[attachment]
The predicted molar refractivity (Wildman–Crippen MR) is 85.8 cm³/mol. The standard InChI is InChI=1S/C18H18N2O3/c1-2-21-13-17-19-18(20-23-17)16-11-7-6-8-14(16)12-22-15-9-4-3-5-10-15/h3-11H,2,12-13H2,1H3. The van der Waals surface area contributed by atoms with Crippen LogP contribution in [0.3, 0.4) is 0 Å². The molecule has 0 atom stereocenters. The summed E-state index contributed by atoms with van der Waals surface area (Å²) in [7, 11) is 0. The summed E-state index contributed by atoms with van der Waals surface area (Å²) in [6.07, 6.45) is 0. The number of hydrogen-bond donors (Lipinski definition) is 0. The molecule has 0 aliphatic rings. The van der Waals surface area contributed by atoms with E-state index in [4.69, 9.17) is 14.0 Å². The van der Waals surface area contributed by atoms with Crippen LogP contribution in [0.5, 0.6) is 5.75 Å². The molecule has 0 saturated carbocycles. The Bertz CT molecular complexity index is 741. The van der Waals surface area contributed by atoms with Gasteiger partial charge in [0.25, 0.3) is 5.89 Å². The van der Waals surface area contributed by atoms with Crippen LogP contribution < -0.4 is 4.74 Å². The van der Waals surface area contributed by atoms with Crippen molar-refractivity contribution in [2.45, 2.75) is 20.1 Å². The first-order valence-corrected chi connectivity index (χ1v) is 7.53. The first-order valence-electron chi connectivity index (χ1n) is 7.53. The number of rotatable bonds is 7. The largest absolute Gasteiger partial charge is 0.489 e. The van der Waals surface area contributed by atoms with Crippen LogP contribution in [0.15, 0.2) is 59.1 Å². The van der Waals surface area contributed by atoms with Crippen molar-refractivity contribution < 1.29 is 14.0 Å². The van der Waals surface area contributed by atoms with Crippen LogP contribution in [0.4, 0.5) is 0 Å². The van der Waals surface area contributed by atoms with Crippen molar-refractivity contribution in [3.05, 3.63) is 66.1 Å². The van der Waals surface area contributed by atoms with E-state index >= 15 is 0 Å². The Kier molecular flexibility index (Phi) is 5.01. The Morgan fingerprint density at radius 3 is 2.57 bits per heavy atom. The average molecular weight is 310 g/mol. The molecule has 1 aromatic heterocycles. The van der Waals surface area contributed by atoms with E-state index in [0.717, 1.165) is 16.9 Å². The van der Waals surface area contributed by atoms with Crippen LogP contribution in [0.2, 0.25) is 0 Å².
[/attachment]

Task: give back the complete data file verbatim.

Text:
The predicted molar refractivity (Wildman–Crippen MR) is 85.8 cm³/mol. The standard InChI is InChI=1S/C18H18N2O3/c1-2-21-13-17-19-18(20-23-17)16-11-7-6-8-14(16)12-22-15-9-4-3-5-10-15/h3-11H,2,12-13H2,1H3. The van der Waals surface area contributed by atoms with Crippen LogP contribution in [0.3, 0.4) is 0 Å². The molecule has 0 atom stereocenters. The summed E-state index contributed by atoms with van der Waals surface area (Å²) in [7, 11) is 0. The summed E-state index contributed by atoms with van der Waals surface area (Å²) in [6.07, 6.45) is 0. The number of hydrogen-bond donors (Lipinski definition) is 0. The molecule has 0 aliphatic rings. The van der Waals surface area contributed by atoms with E-state index in [4.69, 9.17) is 14.0 Å². The van der Waals surface area contributed by atoms with Crippen LogP contribution in [0.5, 0.6) is 5.75 Å². The molecule has 0 saturated carbocycles. The Bertz CT molecular complexity index is 741. The van der Waals surface area contributed by atoms with Gasteiger partial charge in [0.25, 0.3) is 5.89 Å². The van der Waals surface area contributed by atoms with Crippen LogP contribution < -0.4 is 4.74 Å². The van der Waals surface area contributed by atoms with Crippen molar-refractivity contribution in [2.45, 2.75) is 20.1 Å². The first-order valence-corrected chi connectivity index (χ1v) is 7.53. The first-order valence-electron chi connectivity index (χ1n) is 7.53. The number of rotatable bonds is 7. The largest absolute Gasteiger partial charge is 0.489 e. The van der Waals surface area contributed by atoms with Crippen LogP contribution in [0.15, 0.2) is 59.1 Å². The van der Waals surface area contributed by atoms with Crippen molar-refractivity contribution < 1.29 is 14.0 Å². The van der Waals surface area contributed by atoms with Crippen LogP contribution in [0.4, 0.5) is 0 Å². The van der Waals surface area contributed by atoms with Crippen molar-refractivity contribution in [3.05, 3.63) is 66.1 Å². The van der Waals surface area contributed by atoms with E-state index >= 15 is 0 Å². The Kier molecular flexibility index (Phi) is 5.01. The Morgan fingerprint density at radius 3 is 2.57 bits per heavy atom. The average molecular weight is 310 g/mol. The molecule has 1 aromatic heterocycles. The van der Waals surface area contributed by atoms with E-state index in [0.717, 1.165) is 16.9 Å². The van der Waals surface area contributed by atoms with Crippen LogP contribution in [0.2, 0.25) is 0 Å².